When the doctor tells her, she doesn’t hear. She’s still thinking about the text she got in the waiting room, from her now ex-boyfriend.
The diagnosis has to be repeated to her and even then, she’s confused more than anything else. She thinks of clawed hands and walking sticks. Her grandma sucking air in between her teeth.
She is dispatched from the surgery with a referral to a specialist, and a leaflet for a support group. At the bus stop she Googles the condition. Google is a terrible pessimist. When she reads the word “wheelchair”, she begins to feel afraid.
Back at the flat, her running trainers are still by the door, flaking dried mud. She kicks them across the room.
For weeks, while her trainers gather dust under the sofa, she learns about her condition. What time of day to take her medication, the daily exercises she needs to do. She meets the specialist, who turns her into a series of measurements. Spinal flexion and rotation. Pain scale.
She feels her body growing softer, forgetting the miles it’s run. The shame finally drives her into the local swimming pool. She has to stop for a break after every few lengths, her breathing and her limbs all out of sync with each other. But slowly, slowly, with every micro-tear in her muscles, she reshapes herself.
The water’s surface becomes the skin of another world. At the moment of breaking it, she leaves gravity and friction behind. It makes her think of the folk stories her Orcadian father told her, about the selkies. Seals who shed their skin to walk as humans on land. She likes to imagine herself doing the reverse, in this pool, though she can’t imagine a seal tolerating the chlorine, the breast-strokers clogging up the lanes.
Fed up, she goes back to Google, who is more helpful this time. It sends her on a 6am bus to the beach, to a group of strangers in wetsuits doing important-looking stretches. An older woman scolds her for not coming with a wetsuit too; it’s not like the south coast, up here.
But she hears the waves hissing on the pebbles, and she is resolute. She’ll see how long she can last this first time. When she says as much, and limps after the others, a man about her age catches her eye and winks.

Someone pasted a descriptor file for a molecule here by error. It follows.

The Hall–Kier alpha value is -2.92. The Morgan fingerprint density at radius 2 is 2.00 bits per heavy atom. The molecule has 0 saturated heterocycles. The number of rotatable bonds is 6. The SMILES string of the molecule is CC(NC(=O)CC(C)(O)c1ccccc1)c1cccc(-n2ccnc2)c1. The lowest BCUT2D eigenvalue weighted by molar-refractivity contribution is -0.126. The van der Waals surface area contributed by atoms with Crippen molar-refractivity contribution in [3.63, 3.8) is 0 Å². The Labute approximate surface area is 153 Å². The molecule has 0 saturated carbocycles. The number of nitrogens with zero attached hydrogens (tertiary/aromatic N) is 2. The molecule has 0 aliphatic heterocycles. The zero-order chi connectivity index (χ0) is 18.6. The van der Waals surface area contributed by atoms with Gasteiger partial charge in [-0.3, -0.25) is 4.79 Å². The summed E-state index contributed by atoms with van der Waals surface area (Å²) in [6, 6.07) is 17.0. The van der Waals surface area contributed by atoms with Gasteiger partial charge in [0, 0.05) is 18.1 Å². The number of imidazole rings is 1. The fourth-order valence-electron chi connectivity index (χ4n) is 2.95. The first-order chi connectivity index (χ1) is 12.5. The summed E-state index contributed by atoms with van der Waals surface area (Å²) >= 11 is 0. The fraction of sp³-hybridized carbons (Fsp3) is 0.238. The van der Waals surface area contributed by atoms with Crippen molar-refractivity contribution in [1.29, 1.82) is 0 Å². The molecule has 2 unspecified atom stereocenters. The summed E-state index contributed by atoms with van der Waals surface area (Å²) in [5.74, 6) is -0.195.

Like the public pool, the sea below the surface is another world – but this one is merciless, hostile to human flesh. Her skin is bathed in cold fire.
Point taken. Next time, she comes with a wetsuit. She joins the others for post-swim coffee and gets talking to the man who’d winked at her before. His name’s Sam, and she likes the way his eyes crinkle at the edges when he smiles. He nods his head slowly in understanding when she explains what’s brought her here, the reason she can’t walk right. He gives her one more reason to keep coming back to the sea at dawn.
The sea cannot break her heart. The sea can only make her stronger. When she finds out Sam already has a girlfriend, she feels a cold stone of disappointment, but the waves and the cold scour it away, as they do the pain. The wetsuit fuses with her skin, her fingers spread as they drive the water behind her. Only her need for breath reminds her she is human.
Every time she has to step back out onto the beach, gravity and pain reclaim her body. She can slow time down but she can’t stop it. She sees people at the clinic twisted over by their treacherous spines, or glued to wheelchairs.
She throws herself into the sea again and again. The swimming group sticks too close to the beach. She wants, needs, to go further. Stay out longer. The deeps call out in a silent voice.
After one too many disapproving comments from other members of the group about her repeated straying, she starts going on her own instead, as many days a week as she can, more than once turning up at the office late with damp salty hair. The unreliable bus journeys grind her down. She calls up Sam, who has his own car. She’s relieved at how keen he sounds to join her for an extra swim or two a week. She doesn’t feel a spark of hope that he might want more than just friendship. She’s stopped caring. She smiles at his stories in the car, but she already feels the sea around her, muffling his voice.
A storm rolls in one Sunday morning. They get to the car park by the beach and Sam shakes his head at the white-capped waves. Looks too dangerous out there. Coffee instead? he asks. Sure, she replies. He ambles off to the roadside café.
She moves faster than she can think. She goes onto the beach, strips off her coat and trousers, her wetsuit ready underneath. The waves claw at the shore, but she isn’t scared. She’s hungry. She plunges in.
As she’s front-crawling away towards the horizon, she hears a distant yell. Sam. She swims on.
The waves grow bigger. They want to push her under. So she dives.
Her held breath lasts, and lasts. The white of her hands turns dark grey, merges into the sleeves of her wetsuit, which is no longer a suit but skin. The webbing of her fingers broadens. Her body becomes sinuous. Underwater light fills her eyes, showing her rock and kelp and fish.
And other creatures like her.
She hears a thrashing in the water somewhere behind her. A person, flailing. She has forgotten his name. But she remembers something. He can’t swim as well as her, never has. And he’s scared, he’s panicking.
She hangs in the in-between, feeling the beating of the waves above, and the deep dark stillness below.
She spins around. She surges towards the surface with a tearing agony.
When her head breaks the surface, the human freezes for a moment as he beholds her. Then she feels her hair swirling around her neck, and he blinks.
Rose! He cries.
She takes hold of him, and pulls them back towards the shore.